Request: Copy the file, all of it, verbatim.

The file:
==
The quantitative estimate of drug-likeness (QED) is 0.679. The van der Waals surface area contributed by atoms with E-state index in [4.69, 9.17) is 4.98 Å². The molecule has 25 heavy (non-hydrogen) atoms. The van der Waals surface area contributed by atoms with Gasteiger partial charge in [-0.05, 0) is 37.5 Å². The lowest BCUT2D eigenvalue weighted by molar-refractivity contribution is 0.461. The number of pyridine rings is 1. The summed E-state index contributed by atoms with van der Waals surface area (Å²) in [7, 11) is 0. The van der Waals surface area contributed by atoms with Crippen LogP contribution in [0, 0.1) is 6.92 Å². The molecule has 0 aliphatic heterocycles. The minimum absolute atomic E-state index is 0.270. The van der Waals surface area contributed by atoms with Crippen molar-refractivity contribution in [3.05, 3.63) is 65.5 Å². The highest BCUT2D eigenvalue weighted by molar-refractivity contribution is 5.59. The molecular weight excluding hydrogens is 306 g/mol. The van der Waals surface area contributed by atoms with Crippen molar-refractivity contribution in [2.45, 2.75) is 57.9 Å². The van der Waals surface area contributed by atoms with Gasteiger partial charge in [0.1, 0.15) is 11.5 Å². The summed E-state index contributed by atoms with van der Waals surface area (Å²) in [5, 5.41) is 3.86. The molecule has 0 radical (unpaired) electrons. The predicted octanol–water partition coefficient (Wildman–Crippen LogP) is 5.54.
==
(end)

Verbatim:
The quantitative estimate of drug-likeness (QED) is 0.679. The van der Waals surface area contributed by atoms with E-state index in [4.69, 9.17) is 4.98 Å². The molecule has 25 heavy (non-hydrogen) atoms. The van der Waals surface area contributed by atoms with Gasteiger partial charge in [-0.05, 0) is 37.5 Å². The lowest BCUT2D eigenvalue weighted by molar-refractivity contribution is 0.461. The number of pyridine rings is 1. The summed E-state index contributed by atoms with van der Waals surface area (Å²) in [7, 11) is 0. The van der Waals surface area contributed by atoms with Crippen LogP contribution in [0, 0.1) is 6.92 Å². The molecule has 0 aliphatic heterocycles. The minimum absolute atomic E-state index is 0.270. The van der Waals surface area contributed by atoms with Crippen molar-refractivity contribution in [3.05, 3.63) is 65.5 Å². The highest BCUT2D eigenvalue weighted by molar-refractivity contribution is 5.59. The molecular weight excluding hydrogens is 306 g/mol. The van der Waals surface area contributed by atoms with Crippen molar-refractivity contribution in [2.45, 2.75) is 57.9 Å². The van der Waals surface area contributed by atoms with Gasteiger partial charge in [0.1, 0.15) is 11.5 Å². The summed E-state index contributed by atoms with van der Waals surface area (Å²) in [5, 5.41) is 3.86. The molecule has 0 radical (unpaired) electrons. The predicted octanol–water partition coefficient (Wildman–Crippen LogP) is 5.54.